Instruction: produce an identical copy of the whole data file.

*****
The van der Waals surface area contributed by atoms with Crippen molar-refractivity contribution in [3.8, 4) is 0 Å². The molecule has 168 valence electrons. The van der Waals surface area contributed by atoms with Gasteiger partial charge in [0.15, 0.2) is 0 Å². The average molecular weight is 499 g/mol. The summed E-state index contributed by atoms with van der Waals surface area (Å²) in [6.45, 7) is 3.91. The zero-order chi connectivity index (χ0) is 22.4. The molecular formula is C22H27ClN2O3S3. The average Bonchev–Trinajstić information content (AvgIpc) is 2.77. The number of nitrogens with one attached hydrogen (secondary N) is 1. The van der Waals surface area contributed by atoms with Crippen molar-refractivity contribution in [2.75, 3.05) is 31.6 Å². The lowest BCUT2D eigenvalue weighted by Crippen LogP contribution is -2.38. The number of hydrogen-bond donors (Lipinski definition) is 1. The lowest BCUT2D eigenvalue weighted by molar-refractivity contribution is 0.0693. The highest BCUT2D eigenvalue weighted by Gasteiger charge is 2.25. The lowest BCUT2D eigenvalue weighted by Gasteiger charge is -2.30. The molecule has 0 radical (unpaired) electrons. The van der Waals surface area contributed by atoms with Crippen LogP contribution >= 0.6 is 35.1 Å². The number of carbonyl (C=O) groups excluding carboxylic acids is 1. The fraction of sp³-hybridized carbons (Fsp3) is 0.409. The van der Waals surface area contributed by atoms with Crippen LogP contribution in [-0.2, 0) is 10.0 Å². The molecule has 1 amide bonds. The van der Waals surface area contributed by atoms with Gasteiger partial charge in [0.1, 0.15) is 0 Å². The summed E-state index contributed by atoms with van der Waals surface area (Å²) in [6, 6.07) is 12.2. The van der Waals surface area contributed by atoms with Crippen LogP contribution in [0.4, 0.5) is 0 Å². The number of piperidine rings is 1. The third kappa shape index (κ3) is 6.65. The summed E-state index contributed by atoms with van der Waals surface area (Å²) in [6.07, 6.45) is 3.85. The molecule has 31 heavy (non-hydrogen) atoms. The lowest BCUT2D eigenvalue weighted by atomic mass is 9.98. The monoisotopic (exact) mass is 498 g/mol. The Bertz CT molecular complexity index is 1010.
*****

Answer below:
The van der Waals surface area contributed by atoms with Crippen molar-refractivity contribution in [3.8, 4) is 0 Å². The molecule has 168 valence electrons. The van der Waals surface area contributed by atoms with Gasteiger partial charge in [0.15, 0.2) is 0 Å². The average molecular weight is 499 g/mol. The summed E-state index contributed by atoms with van der Waals surface area (Å²) in [6.45, 7) is 3.91. The zero-order chi connectivity index (χ0) is 22.4. The molecular formula is C22H27ClN2O3S3. The average Bonchev–Trinajstić information content (AvgIpc) is 2.77. The number of nitrogens with one attached hydrogen (secondary N) is 1. The van der Waals surface area contributed by atoms with Crippen molar-refractivity contribution in [2.75, 3.05) is 31.6 Å². The lowest BCUT2D eigenvalue weighted by Crippen LogP contribution is -2.38. The number of hydrogen-bond donors (Lipinski definition) is 1. The lowest BCUT2D eigenvalue weighted by molar-refractivity contribution is 0.0693. The highest BCUT2D eigenvalue weighted by Gasteiger charge is 2.25. The lowest BCUT2D eigenvalue weighted by Gasteiger charge is -2.30. The molecule has 0 radical (unpaired) electrons. The van der Waals surface area contributed by atoms with Crippen LogP contribution >= 0.6 is 35.1 Å². The number of carbonyl (C=O) groups excluding carboxylic acids is 1. The fraction of sp³-hybridized carbons (Fsp3) is 0.409. The van der Waals surface area contributed by atoms with Crippen LogP contribution in [-0.2, 0) is 10.0 Å². The molecule has 1 amide bonds. The van der Waals surface area contributed by atoms with Gasteiger partial charge in [0.1, 0.15) is 0 Å². The summed E-state index contributed by atoms with van der Waals surface area (Å²) in [6, 6.07) is 12.2. The van der Waals surface area contributed by atoms with Crippen LogP contribution in [0.4, 0.5) is 0 Å². The number of piperidine rings is 1. The third kappa shape index (κ3) is 6.65. The summed E-state index contributed by atoms with van der Waals surface area (Å²) in [6.07, 6.45) is 3.85. The molecule has 31 heavy (non-hydrogen) atoms. The lowest BCUT2D eigenvalue weighted by atomic mass is 9.98. The monoisotopic (exact) mass is 498 g/mol. The Bertz CT molecular complexity index is 1010.